Spaghetti Squash 101

Spaghetti Squash is one of the tastiest and most unique winter squash varieties around. It’s a seasonal food that is harvested in the early fall and available through winter. There are several varieties of Spaghetti type squash including “Vegetable Spaghetti,” originating in China, “Orangetti,”  a hybrid developed in Israel in the ’80,s, and “Stripetti,” which looks like a delicata but is spaghetti like inside and tastes like a sweet potato.

Description: Spaghetti squash are pale white to yellow or orange and are oblong in shape. One squash can weigh anywhere between 4 and 8 pounds–for every pound expect about 1.25 cups of squash.  Spaghetti squash are bland to sweet tasting and can be used just like spaghetti noodles.

Nutritional Value: Spaghetti squash are very low in calories.  The orange varieties are high in beta carotene, and all varieties contain potassium, Vitamin A, and folic acid.

Storing: Spaghetti squash can be stored at room temperature for a month until you are ready to use it.  They can also be stored in a root cellar for the duration of winter and into spring, just like other types of winter squash.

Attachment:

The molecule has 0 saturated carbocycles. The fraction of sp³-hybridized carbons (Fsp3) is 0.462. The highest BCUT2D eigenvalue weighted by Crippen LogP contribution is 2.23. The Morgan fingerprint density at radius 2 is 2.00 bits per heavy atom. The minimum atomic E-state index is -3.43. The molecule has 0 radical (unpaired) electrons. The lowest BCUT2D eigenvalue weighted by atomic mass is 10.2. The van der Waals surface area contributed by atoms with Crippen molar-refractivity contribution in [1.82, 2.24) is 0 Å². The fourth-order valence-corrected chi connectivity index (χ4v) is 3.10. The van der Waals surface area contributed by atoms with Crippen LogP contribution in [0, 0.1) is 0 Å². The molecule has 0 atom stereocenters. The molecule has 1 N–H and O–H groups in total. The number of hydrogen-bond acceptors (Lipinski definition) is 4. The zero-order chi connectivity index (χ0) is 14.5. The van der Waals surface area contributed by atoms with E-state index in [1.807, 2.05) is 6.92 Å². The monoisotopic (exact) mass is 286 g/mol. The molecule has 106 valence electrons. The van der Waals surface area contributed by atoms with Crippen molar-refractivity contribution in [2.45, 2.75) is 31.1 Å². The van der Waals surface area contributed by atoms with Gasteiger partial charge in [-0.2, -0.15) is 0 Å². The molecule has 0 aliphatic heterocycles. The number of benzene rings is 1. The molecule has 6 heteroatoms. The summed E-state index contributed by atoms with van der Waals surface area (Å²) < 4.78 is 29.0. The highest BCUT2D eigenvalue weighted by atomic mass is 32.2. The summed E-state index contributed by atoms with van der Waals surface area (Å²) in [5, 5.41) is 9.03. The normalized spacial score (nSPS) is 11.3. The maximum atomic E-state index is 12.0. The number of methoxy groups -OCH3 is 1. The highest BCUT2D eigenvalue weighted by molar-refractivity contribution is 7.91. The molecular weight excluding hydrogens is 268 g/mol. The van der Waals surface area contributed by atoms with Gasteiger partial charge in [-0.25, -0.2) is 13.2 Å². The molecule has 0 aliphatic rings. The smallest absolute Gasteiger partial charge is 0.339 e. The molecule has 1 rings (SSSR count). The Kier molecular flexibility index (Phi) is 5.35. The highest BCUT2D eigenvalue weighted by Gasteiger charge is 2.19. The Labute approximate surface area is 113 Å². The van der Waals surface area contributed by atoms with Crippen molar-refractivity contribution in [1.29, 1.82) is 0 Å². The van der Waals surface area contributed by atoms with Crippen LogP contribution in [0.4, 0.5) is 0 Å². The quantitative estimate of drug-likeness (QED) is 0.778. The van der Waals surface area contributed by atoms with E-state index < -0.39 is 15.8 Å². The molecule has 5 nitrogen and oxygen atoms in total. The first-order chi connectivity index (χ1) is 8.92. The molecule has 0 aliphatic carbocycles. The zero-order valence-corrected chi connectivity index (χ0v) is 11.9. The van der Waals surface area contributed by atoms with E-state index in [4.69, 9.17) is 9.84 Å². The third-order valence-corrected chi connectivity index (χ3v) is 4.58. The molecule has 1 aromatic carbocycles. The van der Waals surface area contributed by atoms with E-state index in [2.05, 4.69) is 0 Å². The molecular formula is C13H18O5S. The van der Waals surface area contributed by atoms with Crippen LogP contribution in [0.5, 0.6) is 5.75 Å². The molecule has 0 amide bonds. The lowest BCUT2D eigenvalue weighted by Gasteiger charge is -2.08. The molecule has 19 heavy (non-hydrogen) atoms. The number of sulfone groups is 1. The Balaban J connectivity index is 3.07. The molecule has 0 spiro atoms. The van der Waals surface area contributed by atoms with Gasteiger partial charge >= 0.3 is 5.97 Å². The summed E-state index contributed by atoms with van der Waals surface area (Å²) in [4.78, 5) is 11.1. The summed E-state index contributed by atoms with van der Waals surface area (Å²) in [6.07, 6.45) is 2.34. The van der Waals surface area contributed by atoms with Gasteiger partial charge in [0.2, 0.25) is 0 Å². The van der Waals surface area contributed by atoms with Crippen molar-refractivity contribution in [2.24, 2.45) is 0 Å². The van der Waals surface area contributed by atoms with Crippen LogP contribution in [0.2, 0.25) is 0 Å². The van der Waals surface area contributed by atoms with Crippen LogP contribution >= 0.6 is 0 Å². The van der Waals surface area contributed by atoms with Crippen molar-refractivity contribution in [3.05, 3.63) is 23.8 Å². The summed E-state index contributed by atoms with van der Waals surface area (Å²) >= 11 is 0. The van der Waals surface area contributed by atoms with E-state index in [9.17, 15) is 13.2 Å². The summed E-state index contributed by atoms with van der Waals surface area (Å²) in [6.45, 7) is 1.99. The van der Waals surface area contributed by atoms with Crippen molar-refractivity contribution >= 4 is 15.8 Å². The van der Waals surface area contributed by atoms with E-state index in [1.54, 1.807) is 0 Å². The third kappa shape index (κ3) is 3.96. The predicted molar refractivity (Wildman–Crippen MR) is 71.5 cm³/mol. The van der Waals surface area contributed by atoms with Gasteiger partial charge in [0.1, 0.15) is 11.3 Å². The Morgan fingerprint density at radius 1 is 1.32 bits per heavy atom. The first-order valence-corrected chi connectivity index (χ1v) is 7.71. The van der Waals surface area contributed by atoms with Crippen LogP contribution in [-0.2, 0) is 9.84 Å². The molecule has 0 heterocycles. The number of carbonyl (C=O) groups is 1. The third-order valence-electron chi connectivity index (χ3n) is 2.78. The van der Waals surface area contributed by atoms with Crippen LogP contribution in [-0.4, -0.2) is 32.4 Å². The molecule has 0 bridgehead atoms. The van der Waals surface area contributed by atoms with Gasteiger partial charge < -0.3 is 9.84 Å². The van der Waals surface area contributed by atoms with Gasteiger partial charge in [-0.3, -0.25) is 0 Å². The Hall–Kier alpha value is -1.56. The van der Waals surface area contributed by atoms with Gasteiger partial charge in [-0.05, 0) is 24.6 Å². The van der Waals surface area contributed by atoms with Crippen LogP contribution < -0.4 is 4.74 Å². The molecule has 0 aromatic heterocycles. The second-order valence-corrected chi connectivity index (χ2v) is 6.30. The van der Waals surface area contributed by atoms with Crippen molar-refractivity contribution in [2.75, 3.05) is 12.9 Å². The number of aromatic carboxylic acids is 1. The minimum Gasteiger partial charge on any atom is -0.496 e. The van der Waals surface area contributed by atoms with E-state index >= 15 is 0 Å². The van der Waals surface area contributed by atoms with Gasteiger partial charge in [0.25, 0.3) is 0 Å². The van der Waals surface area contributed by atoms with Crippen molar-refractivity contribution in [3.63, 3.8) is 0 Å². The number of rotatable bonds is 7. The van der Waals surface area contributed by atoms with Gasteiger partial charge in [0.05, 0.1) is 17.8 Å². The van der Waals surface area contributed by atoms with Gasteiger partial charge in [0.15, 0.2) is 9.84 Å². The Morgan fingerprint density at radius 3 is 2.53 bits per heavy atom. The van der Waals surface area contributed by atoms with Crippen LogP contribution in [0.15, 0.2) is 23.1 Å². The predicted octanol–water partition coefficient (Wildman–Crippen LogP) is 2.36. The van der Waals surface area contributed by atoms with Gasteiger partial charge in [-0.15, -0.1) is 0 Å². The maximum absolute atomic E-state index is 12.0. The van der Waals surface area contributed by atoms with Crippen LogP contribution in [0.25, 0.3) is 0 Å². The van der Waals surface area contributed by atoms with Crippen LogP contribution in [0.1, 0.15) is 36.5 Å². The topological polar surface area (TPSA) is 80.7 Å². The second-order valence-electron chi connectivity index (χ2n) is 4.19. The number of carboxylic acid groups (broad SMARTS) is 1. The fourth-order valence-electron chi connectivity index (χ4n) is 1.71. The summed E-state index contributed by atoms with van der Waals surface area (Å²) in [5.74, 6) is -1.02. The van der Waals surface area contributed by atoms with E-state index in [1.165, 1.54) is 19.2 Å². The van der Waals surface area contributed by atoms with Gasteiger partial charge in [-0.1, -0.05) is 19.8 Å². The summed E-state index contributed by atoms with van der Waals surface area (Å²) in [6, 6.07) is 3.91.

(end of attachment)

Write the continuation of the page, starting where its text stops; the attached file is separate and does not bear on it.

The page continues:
Cooking: You can bake or boil a spaghetti squash whole.  To bake, poke several holes with a skewer in the squash and  place the whole thing on a roasting pan. Bake at 375 degrees for around an hour or until the flesh is tender.  To boil, dunk the whole squash in a big pot of boiling water and cook for about 20-30 minutes.  Check it like you would a potato-if it’s soft, it’s cooked.

After the squash is cooked, let it cool for about 20 minutes or so unless you don’t mind working with a very hot squash and the possibility of getting burned.  When it’s cool enough to handle, cut the squash open and remove the seeds with a spoon. Next, take a fork and run the tines lengthwise along the flesh of the squash, peeling the “spaghetti” strings out.

Preserving: Spaghetti squash can be cooked, seeds and pulp removed and then the pulp can be frozen.  It is not recommended to can spaghetti squash, but you can dehydrate it.  To dehydrate spaghetti squash, cook it, remove the strings then dry for four hours at 125 degrees.  To rehydrate, boil the strings for 4 minutes.


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To find locally grown Spaghetti Squash, check out, and search to see what is available in your zip code.
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